Capitol Reef National Park in southern Utah boasts many rock formations that resemble tropical coral reefs in different colors. In addition to admiring the panoramic views the park has to offer, visitors can hike, bird watch, ride horseback and camp out in the park's vast spaces. Take our quiz to find out how to plan a memorable visit to the park.
Capitol Reef National Park is located in southern Utah, approximately 250 miles south of Salt Lake City.
Capitol Reef National Park does not have any actual reefs, but it does have rocky ramparts that resemble tropical coral reefs.
The entrance fee for vehicles to Capitol Reef National Park is $5 per vehicle for seven days.
The visitor center at Capitol Reef National Park is open daily except Christmas Day, December 25th.
At Capitol Reef National Park, there are three all-year-round campgrounds for visitors: Cathedral Valley Campground, Cedar Mesa Campground and Fruita Campground.
Waterpocket Fold formation is not actually a reef, but a ridge of limestone that once existed in an ocean, created when a section of the Earth's crust buckled upward.
The sheer cliffs of Capitol Reef are almost 1,000 feet high in some places and blocked the east-west travel in this area for many years.
Capitol Reef National Park was established in 1971 and covers 241,904 acres (978.9 square kilometers).
Desert bighorn sheep, mule deer, small mammals, reptiles and birds are some of the types of wildlife found at Capitol Reef National Park.
One of the giant dome-like structures in Capitol Reef National Park is thought to resemble the capitol dome in Washington, D.C., the capital of the United States, which explains the "capitol" in Capitol Reef.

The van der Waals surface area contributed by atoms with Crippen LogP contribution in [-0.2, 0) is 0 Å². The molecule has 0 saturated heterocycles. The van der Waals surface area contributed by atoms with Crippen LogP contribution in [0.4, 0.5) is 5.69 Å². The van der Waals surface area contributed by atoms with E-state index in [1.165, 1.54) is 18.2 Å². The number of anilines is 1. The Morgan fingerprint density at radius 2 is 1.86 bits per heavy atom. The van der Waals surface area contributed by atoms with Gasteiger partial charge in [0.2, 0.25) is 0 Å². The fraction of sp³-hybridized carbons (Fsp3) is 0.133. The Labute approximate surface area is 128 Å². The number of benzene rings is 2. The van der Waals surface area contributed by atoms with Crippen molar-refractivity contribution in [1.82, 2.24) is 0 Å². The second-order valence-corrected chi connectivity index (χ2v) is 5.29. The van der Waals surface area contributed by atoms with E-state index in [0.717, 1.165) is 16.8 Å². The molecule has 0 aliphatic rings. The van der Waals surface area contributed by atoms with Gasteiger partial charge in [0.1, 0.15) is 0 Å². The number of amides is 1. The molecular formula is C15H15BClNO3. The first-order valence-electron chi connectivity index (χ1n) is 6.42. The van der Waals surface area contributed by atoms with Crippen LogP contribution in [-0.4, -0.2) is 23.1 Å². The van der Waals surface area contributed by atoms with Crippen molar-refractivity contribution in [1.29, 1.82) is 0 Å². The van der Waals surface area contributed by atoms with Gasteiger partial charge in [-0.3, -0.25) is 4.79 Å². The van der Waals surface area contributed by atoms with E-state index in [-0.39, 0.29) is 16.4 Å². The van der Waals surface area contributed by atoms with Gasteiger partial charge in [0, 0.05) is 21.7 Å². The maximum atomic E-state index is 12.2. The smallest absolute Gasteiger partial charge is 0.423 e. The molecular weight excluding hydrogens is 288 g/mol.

Early Mormons settled in a deep-cut passage along the Fremont River in what is now Capitol Reef National Park, and planted extensive groves of fruit trees.
Park officials believe that the desert bighorn disappeared because of diseases caught from domestic sheep. They have since reintroduced the desert bighorn to the park.
Ansel Adams, an American photographer and environmentalist, known for his black-and-white photographs of the American West, took one of his most memorable photos -- of the Temple of the Sun rock formation -- in Cathedral Valley, north of the Fremont River Canyon.
Be sure to visit the Cathedral Valley at Capitol Reef National Park, where you will see eroded spires of sandstone that rise 50 stories from the valley floor.
The old wagon trail called the Blue Dugway coincides with Capitol Reef's 25-mile-long scenic drive which leads into the center of the park. The old trail connects the former Mormon community of Fruita with Capitol Reef.
Capitol Reef National Park's terrain includes high desert ridges, canyons and river valleys. Be sure to take enough water when hiking in the park's desert regions.
Muley Twist Canyon, in the southern end of the Capitol Reef National Park, is named for the mules that squeezed through its narrow wilderness trails in pioneer times.
Visitors to Panorama Point can see a breathtaking view of sandstone formations against the backdrop of the Henry Mountains.
Grand Wash is a canyon in Capitol Reef National park that was reportedly used as a hideout by famous outlaw, Butch Cassidy. A hiking trail leads to an impressive rock formation known as Cassidy Arch.
The Fremont people were early settlers in the area of Capitol Reef National Park. They were a Puebloid group of hunters and gatherers.